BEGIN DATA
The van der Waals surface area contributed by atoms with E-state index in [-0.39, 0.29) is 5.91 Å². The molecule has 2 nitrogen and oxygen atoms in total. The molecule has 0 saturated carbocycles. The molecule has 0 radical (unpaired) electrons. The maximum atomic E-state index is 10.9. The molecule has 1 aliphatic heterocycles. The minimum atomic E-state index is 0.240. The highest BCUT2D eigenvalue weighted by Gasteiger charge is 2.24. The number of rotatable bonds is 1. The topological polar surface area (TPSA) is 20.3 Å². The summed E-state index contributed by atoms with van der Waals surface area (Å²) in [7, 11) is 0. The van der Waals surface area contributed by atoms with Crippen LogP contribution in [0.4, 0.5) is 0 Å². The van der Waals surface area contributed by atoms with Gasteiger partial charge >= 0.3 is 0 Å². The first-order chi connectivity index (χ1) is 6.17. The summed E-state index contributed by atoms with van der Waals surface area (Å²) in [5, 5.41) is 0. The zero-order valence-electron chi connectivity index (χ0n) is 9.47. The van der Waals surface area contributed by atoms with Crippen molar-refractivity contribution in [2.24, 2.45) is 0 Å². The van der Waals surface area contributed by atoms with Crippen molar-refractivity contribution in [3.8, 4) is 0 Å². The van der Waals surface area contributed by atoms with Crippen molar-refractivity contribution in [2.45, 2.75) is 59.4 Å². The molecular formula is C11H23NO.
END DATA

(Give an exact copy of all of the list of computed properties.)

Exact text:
The van der Waals surface area contributed by atoms with E-state index in [-0.39, 0.29) is 5.91 Å². The molecule has 2 nitrogen and oxygen atoms in total. The molecule has 0 saturated carbocycles. The molecule has 0 radical (unpaired) electrons. The maximum atomic E-state index is 10.9. The molecule has 1 aliphatic heterocycles. The minimum atomic E-state index is 0.240. The highest BCUT2D eigenvalue weighted by Gasteiger charge is 2.24. The number of rotatable bonds is 1. The topological polar surface area (TPSA) is 20.3 Å². The summed E-state index contributed by atoms with van der Waals surface area (Å²) in [7, 11) is 0. The van der Waals surface area contributed by atoms with Crippen LogP contribution in [0.4, 0.5) is 0 Å². The van der Waals surface area contributed by atoms with Gasteiger partial charge >= 0.3 is 0 Å². The first-order chi connectivity index (χ1) is 6.17. The summed E-state index contributed by atoms with van der Waals surface area (Å²) in [5, 5.41) is 0. The zero-order valence-electron chi connectivity index (χ0n) is 9.47. The van der Waals surface area contributed by atoms with Crippen molar-refractivity contribution in [2.24, 2.45) is 0 Å². The van der Waals surface area contributed by atoms with Crippen molar-refractivity contribution in [3.8, 4) is 0 Å². The van der Waals surface area contributed by atoms with Crippen molar-refractivity contribution in [2.45, 2.75) is 59.4 Å². The molecular formula is C11H23NO.